There is always that little extra you could be doing to improve your standing at your workplace. And in most cases, you should not mind doing it. The best way to increase your value as an employee is to acquire skills that supplement those you already possess. So even if things do not work out and you have to move on, you might end up being more employable.
The power of communication
Charles Phillips of Infor, a multinational software company, often highlights that he has a lot of five-minute meetings during the day. Phillips was the CEO and the person whose time was the most valuable in the company. So, if you worked there and needed to tell him something, would you waste his time or try to be as quick as possible?
You want to be efficient. You want to be clear and concise. Get to the point. Clarity and conciseness are communication skills, and you can learn them.
They are not the only communication skills you should master, though. A large part of communication is non-verbal. It is in the tone of your voice, the position of your body parts, and hundreds of other little things like twitches and micro-expressions. You cannot master it all, but the least you can do is learn how to use body language to project confidence. And whatever you do, do not skip learning how to negotiate.
Focus your efforts
You are a part of a company because, in one way or another, you are contributing to its bottom line. If you were not doing that, you probably would not have the job. However, just because you are making some effect on the bottom line, it does not mean that you cannot increase it.
The better you understand your own position, the smarter you will be able to work. There is something called the 80-20 rule, also known as the Pareto principle, that explains it. The rule says that 80 per cent of outcomes can be attributed to 20 per cent actions. For you, that means that the majority of your results at work come from a minority of the activities you perform. If you can analyze your position and determine the fifth of your activities that count the most, you will be able to focus on them.
Try to innovate
You can find a good use for your increased understanding of your position and the extra time you have on your hands. You can analyze your current position and how it relates to the rest of the company even deeper. You can try to identify problem areas that can be improved. Then, you can start thinking about improvements.
Innovation is part analytical skills, part creativity. You can practice your analytical skills by engaging in problem-solving activities. Doing math can help you, but so can doing different kinds of puzzles. Brain games are a fun way to boost your cognitive abilities, as is reading. The sharper you get, the better your analytical skills will be. Your creativity will also get better as you expose yourself to an increasing number of new things and activities.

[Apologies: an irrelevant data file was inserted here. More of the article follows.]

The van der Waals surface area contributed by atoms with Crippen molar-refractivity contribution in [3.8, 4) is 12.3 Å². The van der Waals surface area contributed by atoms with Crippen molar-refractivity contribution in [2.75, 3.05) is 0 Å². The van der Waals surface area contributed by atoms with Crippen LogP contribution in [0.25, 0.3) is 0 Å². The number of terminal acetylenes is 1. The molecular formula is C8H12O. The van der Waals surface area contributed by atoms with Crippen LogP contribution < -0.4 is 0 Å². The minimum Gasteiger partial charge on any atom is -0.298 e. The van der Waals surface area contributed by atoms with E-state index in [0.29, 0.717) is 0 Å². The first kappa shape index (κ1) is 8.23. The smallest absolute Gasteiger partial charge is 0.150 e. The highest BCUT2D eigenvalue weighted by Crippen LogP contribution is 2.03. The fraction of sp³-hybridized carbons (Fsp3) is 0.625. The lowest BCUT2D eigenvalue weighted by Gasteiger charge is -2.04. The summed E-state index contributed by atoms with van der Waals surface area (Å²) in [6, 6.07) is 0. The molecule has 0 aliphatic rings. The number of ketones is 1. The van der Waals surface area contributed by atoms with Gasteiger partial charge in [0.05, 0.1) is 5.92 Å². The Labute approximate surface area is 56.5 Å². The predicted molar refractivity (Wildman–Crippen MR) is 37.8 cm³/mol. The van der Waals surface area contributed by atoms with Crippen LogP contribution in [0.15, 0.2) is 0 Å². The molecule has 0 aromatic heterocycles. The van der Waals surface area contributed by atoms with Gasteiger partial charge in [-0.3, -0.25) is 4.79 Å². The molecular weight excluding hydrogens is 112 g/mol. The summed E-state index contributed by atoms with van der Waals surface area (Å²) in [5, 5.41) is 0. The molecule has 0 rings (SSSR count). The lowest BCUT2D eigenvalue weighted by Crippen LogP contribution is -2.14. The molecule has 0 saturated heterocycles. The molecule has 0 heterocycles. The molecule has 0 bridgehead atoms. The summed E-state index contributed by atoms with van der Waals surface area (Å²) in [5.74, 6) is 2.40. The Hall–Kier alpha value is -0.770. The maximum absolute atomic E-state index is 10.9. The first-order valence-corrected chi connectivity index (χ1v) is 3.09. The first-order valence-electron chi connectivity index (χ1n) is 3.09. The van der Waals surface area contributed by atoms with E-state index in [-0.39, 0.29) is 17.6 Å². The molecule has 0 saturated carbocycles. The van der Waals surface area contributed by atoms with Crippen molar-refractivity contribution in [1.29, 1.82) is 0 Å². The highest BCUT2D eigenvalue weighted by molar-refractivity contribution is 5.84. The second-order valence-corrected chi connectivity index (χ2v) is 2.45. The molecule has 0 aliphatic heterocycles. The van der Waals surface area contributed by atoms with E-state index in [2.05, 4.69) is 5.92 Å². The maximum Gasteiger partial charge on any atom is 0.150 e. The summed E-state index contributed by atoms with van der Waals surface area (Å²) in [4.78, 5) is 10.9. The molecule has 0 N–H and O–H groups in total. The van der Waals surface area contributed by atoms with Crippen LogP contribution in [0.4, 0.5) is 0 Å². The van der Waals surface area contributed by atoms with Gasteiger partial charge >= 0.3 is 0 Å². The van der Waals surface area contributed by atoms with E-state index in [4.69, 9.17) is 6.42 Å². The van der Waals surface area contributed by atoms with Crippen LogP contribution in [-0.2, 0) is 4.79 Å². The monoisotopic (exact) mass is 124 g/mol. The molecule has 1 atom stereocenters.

Sing your own praises (with style and measure)
All the good work you have been doing might get noticed. It can also go totally unnoticed. The third option is that it gets noticed, but no one can track it back to your efforts. You want to be sure that the things you do are taken into account and are clearly linked to your activities.
The problem is that a lot of people are not too fond of singing their own praises. There is nothing wrong with that. However, if you fail to link the results to your work, you will fail to link the value of the results to yourself. So, you need to find a way that lets you express your ideas and take credit for the work you have been doing.
Training and expanding your work-related hard skills is not the only way to increase your value as an employee. You can also practice soft skills that enable you to have better relationships with your coworkers and the management. You can also develop skills that make you more focused and efficient. Developing a knack for finding and solving problems will also help. And if you do all that work to increase your value as an employee, remember that you have the right to take credit for the benefits you bring to your company.
Dana Wilson is a freelance writer.
The views, opinions and positions expressed by columnists and contributors are the authors’ alone. They do not inherently or expressly reflect the views, opinions and/or positions of our publication.
© Troy Media
Troy Media is an editorial content provider to media outlets and its own hosted community news outlets across Canada.